Starting with the Jasmine Revolution in December 2010, the world saw the overthrow of the Tunisian government, with the Arab revolution spreading to neighbouring Egypt. There was no sign of the army or the police, as opposing parties clashed on the 9th day of continuous demonstrations.
In mid January the Jordanian King fired his government after 5000 protestors took to the streets.
One of the poorest countries in the Arab world, Yemen faces a growing al-Qaeda threat, a separatist movement in the south and a sporadic rebellion by Zaidi Shia rebels in the north. Yemeni demonstrators called for an end to Ali Abdullah Saleh’s rule. 16,000 demonstrated on January 27th, with over a million protestors expected on 3rd February.
Lebanonese protests turned violent as protestors rejected the proposal of Mikati, caretaker Prime Minister, as the country’s next prime minister. The protestors demanded that foreign journalists leave the area and there be no filming.
Police suppressed a protest for democracy in Algeria. At the end of January nearly 10,000 people demonstrated in the northeastern city of Bejaia.
In Libya government housing was broken into and occupied. The government responded on January 27th with a $24 billion investment fund to provide housing and development.
5000 demonstrators clashed with police in Sudan on the 30th January. They were calling for President Omar al-Bashir to step down. Police broke up the demonstration using tear gas. A further demonstration was squashed by police on the 1st February.
Demanding a rise in salaries and lower costs of living in Oman, 200 protesters demonstrated on the 17th January. The protest shocked news reporters who have believed Oman to be a ‘politically stable and sleepy country’.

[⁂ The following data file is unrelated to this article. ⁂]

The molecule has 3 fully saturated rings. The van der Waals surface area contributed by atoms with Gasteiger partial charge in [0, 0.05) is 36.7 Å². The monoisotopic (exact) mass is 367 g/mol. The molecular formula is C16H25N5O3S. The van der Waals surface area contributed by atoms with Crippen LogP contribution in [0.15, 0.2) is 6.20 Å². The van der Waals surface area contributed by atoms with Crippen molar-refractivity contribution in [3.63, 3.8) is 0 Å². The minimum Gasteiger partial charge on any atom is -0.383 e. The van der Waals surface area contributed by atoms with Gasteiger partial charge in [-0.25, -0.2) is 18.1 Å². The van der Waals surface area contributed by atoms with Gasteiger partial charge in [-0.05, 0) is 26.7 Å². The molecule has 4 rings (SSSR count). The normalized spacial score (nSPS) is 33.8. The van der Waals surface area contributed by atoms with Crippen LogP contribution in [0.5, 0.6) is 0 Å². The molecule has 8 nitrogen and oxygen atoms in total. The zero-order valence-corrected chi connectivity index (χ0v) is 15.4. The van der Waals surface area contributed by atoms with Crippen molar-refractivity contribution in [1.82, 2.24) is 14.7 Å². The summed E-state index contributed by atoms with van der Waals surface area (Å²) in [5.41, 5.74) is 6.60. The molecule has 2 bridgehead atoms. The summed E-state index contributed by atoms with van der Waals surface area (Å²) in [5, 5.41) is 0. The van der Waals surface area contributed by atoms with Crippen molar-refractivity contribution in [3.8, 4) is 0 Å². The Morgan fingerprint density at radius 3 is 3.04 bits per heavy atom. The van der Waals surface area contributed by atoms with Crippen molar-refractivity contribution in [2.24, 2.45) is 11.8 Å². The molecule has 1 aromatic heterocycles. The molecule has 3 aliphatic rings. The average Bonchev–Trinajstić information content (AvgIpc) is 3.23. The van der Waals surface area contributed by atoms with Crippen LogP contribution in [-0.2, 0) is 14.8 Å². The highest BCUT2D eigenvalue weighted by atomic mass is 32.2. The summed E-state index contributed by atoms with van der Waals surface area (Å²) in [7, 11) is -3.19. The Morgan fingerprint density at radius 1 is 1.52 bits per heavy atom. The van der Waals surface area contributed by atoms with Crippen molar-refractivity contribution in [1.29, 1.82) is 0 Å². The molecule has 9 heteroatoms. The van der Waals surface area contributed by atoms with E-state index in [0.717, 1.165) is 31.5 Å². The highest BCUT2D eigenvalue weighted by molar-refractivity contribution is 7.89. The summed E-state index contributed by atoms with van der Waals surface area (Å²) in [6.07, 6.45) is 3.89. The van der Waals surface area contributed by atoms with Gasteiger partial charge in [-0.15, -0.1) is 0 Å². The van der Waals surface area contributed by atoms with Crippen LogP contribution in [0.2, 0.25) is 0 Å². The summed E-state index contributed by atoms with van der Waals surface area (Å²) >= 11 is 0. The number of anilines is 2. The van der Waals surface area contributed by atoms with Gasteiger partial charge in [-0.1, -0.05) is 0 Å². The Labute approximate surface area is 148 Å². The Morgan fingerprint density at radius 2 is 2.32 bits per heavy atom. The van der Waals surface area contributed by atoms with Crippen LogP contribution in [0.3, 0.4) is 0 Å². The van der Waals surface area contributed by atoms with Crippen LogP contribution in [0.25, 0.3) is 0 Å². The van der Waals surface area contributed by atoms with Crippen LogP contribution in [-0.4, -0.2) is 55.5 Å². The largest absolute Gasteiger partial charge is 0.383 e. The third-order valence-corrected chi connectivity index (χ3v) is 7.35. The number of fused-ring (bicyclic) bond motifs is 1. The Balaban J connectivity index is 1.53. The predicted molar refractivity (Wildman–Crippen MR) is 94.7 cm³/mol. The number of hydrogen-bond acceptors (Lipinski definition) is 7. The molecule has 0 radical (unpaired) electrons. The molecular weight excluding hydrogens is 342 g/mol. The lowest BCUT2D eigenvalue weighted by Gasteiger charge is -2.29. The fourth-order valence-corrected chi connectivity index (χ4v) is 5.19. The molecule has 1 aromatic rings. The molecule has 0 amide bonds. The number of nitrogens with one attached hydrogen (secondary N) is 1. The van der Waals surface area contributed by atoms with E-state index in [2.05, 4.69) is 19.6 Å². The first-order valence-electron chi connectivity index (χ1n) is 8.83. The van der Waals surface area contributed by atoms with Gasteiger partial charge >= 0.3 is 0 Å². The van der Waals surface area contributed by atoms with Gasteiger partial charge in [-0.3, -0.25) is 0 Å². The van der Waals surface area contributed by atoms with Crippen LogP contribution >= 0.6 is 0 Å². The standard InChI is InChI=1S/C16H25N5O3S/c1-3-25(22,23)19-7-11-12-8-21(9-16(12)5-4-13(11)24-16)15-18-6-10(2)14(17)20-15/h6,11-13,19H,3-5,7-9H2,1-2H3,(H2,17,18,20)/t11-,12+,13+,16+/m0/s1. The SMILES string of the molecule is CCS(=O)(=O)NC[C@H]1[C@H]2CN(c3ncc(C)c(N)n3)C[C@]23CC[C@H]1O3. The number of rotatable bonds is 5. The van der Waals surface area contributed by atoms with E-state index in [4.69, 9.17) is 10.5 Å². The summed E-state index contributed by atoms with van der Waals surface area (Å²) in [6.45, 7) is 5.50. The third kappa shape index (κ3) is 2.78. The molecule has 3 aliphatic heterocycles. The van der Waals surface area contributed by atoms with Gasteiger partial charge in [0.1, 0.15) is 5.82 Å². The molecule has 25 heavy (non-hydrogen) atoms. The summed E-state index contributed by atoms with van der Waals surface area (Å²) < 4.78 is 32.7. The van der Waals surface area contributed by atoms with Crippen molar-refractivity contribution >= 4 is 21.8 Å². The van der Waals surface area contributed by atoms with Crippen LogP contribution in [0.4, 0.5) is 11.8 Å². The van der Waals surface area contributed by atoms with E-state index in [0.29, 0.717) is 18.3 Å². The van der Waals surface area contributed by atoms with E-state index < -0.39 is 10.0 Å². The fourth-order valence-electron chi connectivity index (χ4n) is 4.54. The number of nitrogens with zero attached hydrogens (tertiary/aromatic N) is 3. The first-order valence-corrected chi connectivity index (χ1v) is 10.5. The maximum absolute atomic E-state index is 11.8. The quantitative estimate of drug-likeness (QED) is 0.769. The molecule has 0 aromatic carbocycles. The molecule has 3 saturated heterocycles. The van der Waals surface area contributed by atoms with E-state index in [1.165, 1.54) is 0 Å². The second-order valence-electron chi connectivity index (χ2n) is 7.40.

11 people were killed on 21st January, as hundreds of protestors gathered in the city of Jeddah, Saudia Arabia. Police squashed the protest.
Demonstrators in Syria protested the killing of two Kurdish descent soldiers on January 28th. Syrians are calling for a ‘Day of Anger’ on February 5th.
Inspired by Egyptian and Tunisian protest, at least four Moroccans set themselves alight on January 30, at a protest in Tangier, Morocco.
Approximately 300 people joined together to protest against President Ismail Omar Guelleh in Djibouti.
In opposition to the policies of Mohamed Ould Abdel Aziz, a protestor burned himself near the Presidential Palace in Mauritania.
Sheikh Sabah Al-Ahmed Al-Jaber Al-Saberm the Emir of Kuwait, gave the ‘citizens’
In a response to anti-government protests in Egypt, the Palestinian Authority announced municipal elections would be held in July.
It’s time to reform as a ‘new era’ is coming to the Middle East, said the Syrian president. “Arab leaders would need to do more to accommodate their people’s rising political and economic aspirations.”
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About the author
Dr Wendy Stenberg-Tendys and her husband are CEO's and founders of YouMe Support Foundation, providing high school education grants for children who are without hope. You can help in this really great project by taking a few minutes to check out the Sponsor a Student program at (http://youmesupport.org). It will change the life of some really needy kids in the South Pacific.
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YouMe Support Foundation is a non-profit charity, raising funds for non-repayable higher-education grants for geographically and financially disadvantaged children.